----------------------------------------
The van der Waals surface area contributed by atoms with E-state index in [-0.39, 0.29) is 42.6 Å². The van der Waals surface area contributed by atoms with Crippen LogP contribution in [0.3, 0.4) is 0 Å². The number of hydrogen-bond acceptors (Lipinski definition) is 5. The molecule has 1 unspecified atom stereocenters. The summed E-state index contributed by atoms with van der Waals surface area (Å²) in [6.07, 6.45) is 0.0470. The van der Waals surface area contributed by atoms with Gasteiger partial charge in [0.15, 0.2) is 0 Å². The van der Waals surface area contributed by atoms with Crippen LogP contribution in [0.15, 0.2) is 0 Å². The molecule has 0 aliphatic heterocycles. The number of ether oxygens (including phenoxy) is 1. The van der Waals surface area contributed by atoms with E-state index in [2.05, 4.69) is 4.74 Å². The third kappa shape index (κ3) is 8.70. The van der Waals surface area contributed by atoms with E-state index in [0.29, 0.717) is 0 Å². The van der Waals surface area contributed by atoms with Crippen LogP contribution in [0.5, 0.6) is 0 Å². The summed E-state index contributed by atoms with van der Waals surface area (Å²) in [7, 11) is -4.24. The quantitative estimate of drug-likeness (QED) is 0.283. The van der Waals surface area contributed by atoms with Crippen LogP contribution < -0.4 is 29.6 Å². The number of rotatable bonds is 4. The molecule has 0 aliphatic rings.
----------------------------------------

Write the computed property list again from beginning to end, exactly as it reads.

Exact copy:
The van der Waals surface area contributed by atoms with E-state index in [-0.39, 0.29) is 42.6 Å². The van der Waals surface area contributed by atoms with Crippen LogP contribution in [0.3, 0.4) is 0 Å². The number of hydrogen-bond acceptors (Lipinski definition) is 5. The molecule has 1 unspecified atom stereocenters. The summed E-state index contributed by atoms with van der Waals surface area (Å²) in [6.07, 6.45) is 0.0470. The van der Waals surface area contributed by atoms with Gasteiger partial charge in [0.15, 0.2) is 0 Å². The van der Waals surface area contributed by atoms with Crippen LogP contribution in [0.15, 0.2) is 0 Å². The molecule has 0 aliphatic heterocycles. The number of ether oxygens (including phenoxy) is 1. The van der Waals surface area contributed by atoms with E-state index in [2.05, 4.69) is 4.74 Å². The third kappa shape index (κ3) is 8.70. The van der Waals surface area contributed by atoms with E-state index in [0.29, 0.717) is 0 Å². The van der Waals surface area contributed by atoms with Crippen LogP contribution in [0.5, 0.6) is 0 Å². The summed E-state index contributed by atoms with van der Waals surface area (Å²) in [7, 11) is -4.24. The quantitative estimate of drug-likeness (QED) is 0.283. The van der Waals surface area contributed by atoms with Crippen LogP contribution < -0.4 is 29.6 Å². The number of rotatable bonds is 4. The molecule has 0 aliphatic rings.